I remember being interested and impressed with some of the ways of presenting the information, the tables diagrams and drawings, but the interpretation of it was, at best, contentious and the rule mechanisms clunky.

    Household Cavalry fire factor the same as Austrian Grenadiers? Bl**dy cheek, British donkey wallopers should be able to outshoot anyone from the saddle!

    #54715
    Not Connard Sage
    Participant

    Household Cavalry fire factor the same as Austrian Grenadiers? Bl**dy cheek, British donkey wallopers should be able to outshoot anyone from the saddle!

     

    Austrian jaeger and Portuguese cacadore 2, British rifles 1?

     

    Sharpe wouldn’t have been impressed πŸ˜‰

    "I'm not signing that"

    #54718
    Guy Farrish
    Participant

    French Voltigeur 3!

    Back to Household cav, anybody remember why the cavalry have a fire factor anyway?

    I mean I know they had carbines but in a game at that level would they have used them? I can see in a skirmish game of vedettes and outposts it would be good to have rules for firing carbines but in a battle? For Household Cav?

    Oh God! I’m back in the 70s!

    #54721
    Not Connard Sage
    Participant

    French Voltigeur 3! Back to Household cav, anybody remember why the cavalry have a fire factor anyway? I mean I know they had carbines but in a game at that level would they have used them? I can see in a skirmish game of vedettes and outposts it would be good to have rules for firing carbines but in a battle? For Household Cav? Oh God! I’m back in the 70s!

     

    Yeah, but think of the fun you can have walking/trotting your cavalry up to an infantry square and have them fire off their carbines…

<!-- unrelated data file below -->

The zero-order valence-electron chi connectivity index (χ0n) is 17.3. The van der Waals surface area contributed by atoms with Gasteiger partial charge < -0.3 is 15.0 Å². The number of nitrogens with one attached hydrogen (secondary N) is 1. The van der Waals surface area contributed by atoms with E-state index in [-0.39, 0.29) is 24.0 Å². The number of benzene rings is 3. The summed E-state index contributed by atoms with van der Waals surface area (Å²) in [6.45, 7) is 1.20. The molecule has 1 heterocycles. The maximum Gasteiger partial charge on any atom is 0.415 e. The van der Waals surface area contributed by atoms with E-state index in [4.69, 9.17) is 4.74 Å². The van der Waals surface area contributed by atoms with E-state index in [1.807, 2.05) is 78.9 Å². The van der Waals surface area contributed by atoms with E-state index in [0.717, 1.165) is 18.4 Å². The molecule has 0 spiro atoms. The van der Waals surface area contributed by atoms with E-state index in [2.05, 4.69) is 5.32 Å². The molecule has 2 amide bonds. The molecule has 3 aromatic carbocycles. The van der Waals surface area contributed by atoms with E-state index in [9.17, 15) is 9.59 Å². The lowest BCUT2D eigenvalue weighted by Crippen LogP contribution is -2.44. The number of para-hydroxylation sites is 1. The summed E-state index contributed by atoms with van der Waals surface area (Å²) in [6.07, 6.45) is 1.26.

"I'm not signing that"

    #54722
    Guy Farrish
    Participant

    If only Milhaud’s cuirassiers had had a fire factor how different Waterloo would have been eh?

    #54723
    Not Connard Sage
    Participant

    We’d all be speaking French.

    "I'm not signing that"

    #54726
    DM
    Participant

    “They were complex, unwieldy, and mired in minutiae then, and they’re complex, unwieldy, and mired in minutiae now.”

    Opinion is clearly divided on that matter πŸ™‚

    #54731
    Guy Farrish
    Participant

    And a good thing too.Β It would be a sad world where everyone…well you get the drift.

    I don’t think it was the complexity; we did play games with them, but we didn’t really want to after a while. Odd things kept happening. Now it may have been because at least one of the group had the attitude that if it didn’t say you couldn’t interpret them as allowing ‘X’ he would do it, regardless of whether anyone in the history of Napoleonic warfare ever did ‘X’ or not. But we did get peculiar results which seemed to detract from the fine tuning of the various characteristics. They seemed to work the wrong way round for me – bottom up rather than top down but it is so long since I tried them that I can’t remember details. I just have this ‘not thanks’ feeling when I see the cover.

    They are of course available again through John Curry’s ‘History of Wargaming Project’, so people can easily see if they like them or not.

    Happy New Year everyone.